3. Hi.. I’m a mum of 3, youngest is only 4 months.. I agree you shouldn’t water breast milk down but that’s pretty obvious, & yes make formulas up how it says but use within 30mins part on here is different to my formula, mine says 2 hours.. Some babies take longer than 30 mins to feed lol & you kinda have to wonder what’s in that one if it goes off that quick.
    As for giving baby water, babies don’t need the extra water if on breast milk but when only having formula I and a lot of other mums find that it can make baby struggle filling a nappy at times. My son is fine for a few days but then won’t fill his nappy and is grumpy so I give him just 1 or 2 fl.oz of boiled water (cooled) & it helps him go again. When he goes fully onto solids this might have to increase up to every day or every other day but a few fl.oz here and there doesn’t hurt & in my opinion would do less damage than being badly constipated.
    It should be pretty obvious to people not to ply their young babies with lots of water etc though, makes you wonder about people sometimes.

    Now days there is too much you can’t have this and can’t have that, especially while pregnant, maybe that’s why so many kids can’t eat certain foods etc and are always ill, they all have poor immune systems because of it. There’s being cautious & there’s being over the top cautious.
    I can have the same illness as others & not take any meds & still be better in a quarter of the time it takes them.. I gave my kids good antibodies & let them play & get dirty etc & develop their own & they too are the same way.

  4. This article made me pitch 60 ml of precious breast milk because it fell over in water to warn it and some got in. The headline sucks. Long term adding of water is bad but the headline reads that water and ebm should never be mixed. Is new parents are paranoid enoug already without these sensationalised headlines. It’s important for people to know but choose your words and explain the exact situation in the first few
    Paragraphs. These parents must have mixed water in over MANY feeds!!

    1. I fully agree. We prepared mashed carrots for our 5m 3w baby, but we used vapour carrots instead of boiled carrots and it came too much dry (idiot I know, but we are just starting and learning..)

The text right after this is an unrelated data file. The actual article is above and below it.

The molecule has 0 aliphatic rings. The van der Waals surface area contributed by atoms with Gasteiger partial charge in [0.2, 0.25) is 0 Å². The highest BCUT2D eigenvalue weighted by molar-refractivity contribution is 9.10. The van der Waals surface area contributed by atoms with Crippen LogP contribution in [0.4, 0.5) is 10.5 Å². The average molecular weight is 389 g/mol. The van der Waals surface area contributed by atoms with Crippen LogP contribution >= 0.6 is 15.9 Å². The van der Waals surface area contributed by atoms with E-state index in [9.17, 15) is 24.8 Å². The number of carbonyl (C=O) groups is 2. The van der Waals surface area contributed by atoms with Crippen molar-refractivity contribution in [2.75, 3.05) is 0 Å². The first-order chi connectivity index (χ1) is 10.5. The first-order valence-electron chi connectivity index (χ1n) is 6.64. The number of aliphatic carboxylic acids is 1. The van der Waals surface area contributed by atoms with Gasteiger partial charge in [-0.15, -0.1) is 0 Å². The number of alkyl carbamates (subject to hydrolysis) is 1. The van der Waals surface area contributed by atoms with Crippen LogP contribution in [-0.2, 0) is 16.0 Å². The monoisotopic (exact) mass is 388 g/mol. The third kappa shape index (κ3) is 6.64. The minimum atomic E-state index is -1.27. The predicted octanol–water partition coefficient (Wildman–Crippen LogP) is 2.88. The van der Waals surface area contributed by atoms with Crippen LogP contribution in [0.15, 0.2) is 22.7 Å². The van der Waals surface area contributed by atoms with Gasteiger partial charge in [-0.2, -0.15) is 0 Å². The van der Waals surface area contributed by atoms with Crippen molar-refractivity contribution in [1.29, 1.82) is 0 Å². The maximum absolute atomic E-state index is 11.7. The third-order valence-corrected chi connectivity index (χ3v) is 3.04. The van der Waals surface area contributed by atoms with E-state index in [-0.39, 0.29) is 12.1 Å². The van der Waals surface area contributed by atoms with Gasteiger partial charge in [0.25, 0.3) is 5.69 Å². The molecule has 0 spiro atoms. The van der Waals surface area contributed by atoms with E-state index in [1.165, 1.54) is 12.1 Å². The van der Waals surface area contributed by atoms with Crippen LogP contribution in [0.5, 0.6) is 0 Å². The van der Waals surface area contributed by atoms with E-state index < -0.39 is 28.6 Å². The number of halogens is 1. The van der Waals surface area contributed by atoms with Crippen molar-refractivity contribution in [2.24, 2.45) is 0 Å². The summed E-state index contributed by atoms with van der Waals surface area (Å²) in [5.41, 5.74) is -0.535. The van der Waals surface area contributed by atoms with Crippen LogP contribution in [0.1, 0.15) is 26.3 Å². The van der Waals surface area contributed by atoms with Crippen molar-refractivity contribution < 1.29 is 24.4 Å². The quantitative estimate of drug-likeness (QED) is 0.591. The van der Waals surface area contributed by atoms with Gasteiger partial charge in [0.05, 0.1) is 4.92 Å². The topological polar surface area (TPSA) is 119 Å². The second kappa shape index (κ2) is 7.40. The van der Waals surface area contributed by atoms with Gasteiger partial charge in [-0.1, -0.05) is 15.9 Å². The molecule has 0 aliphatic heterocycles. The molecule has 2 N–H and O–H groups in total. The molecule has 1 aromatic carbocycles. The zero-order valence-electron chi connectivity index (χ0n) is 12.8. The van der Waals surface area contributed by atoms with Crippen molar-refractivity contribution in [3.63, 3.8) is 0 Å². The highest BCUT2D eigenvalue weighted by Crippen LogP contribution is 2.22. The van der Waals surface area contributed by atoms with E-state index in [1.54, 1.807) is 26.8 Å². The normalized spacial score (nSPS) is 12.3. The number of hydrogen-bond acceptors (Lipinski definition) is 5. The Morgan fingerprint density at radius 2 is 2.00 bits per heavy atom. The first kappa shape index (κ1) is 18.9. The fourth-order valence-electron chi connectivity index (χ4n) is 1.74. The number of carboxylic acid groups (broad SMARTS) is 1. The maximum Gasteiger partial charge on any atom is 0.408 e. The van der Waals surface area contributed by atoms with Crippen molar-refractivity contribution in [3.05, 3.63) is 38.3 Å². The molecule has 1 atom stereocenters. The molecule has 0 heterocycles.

I wanted to add 1 spoon of water, but my wife refused claiming it is dangerous for the baby, pointing me to this article!
      Can the author please specific that we are speaking of long term effects of missing vital nutrients from milk and not that water is “toxic”..

    2. Thanks for clearing that up, I added a little water because bag busted and that’s only bag had, I didn’t know you were not suppose to not add water . Which I don’t normally only did cause bag busted ,last bag and my daughter didn’t get off wk for another hour . : (

  5. Diluting breast milk with anything is bad. We aren’t talking a little bit of water got splashed in but actually diluting it with intentions of stretching it out to avoid formula use. Which a lot of parents do. It is unsafe.
    Being paranoid about a splash is a personal problem not the fault of the author of this article.

    Also the health issues in most countries are contributed to the over usage of antibiotics in humans and farm animals which we then ingest. Also the amount of pesticides we ingest with produce.. Do some research before spouting off at the author. Look up over use of antibiotic and side effects of pesticides. Look up the population growth a in major countries over the decades and how many deaths actually occurred. Just because you didn’t know about the deaths doesn’t mean they never occurred but in our technology driven world today news is faster and more wise spread than in the 1950s. Ignorant talk only multiplies into ignorant lessons. Educate yourself before you make rash statements.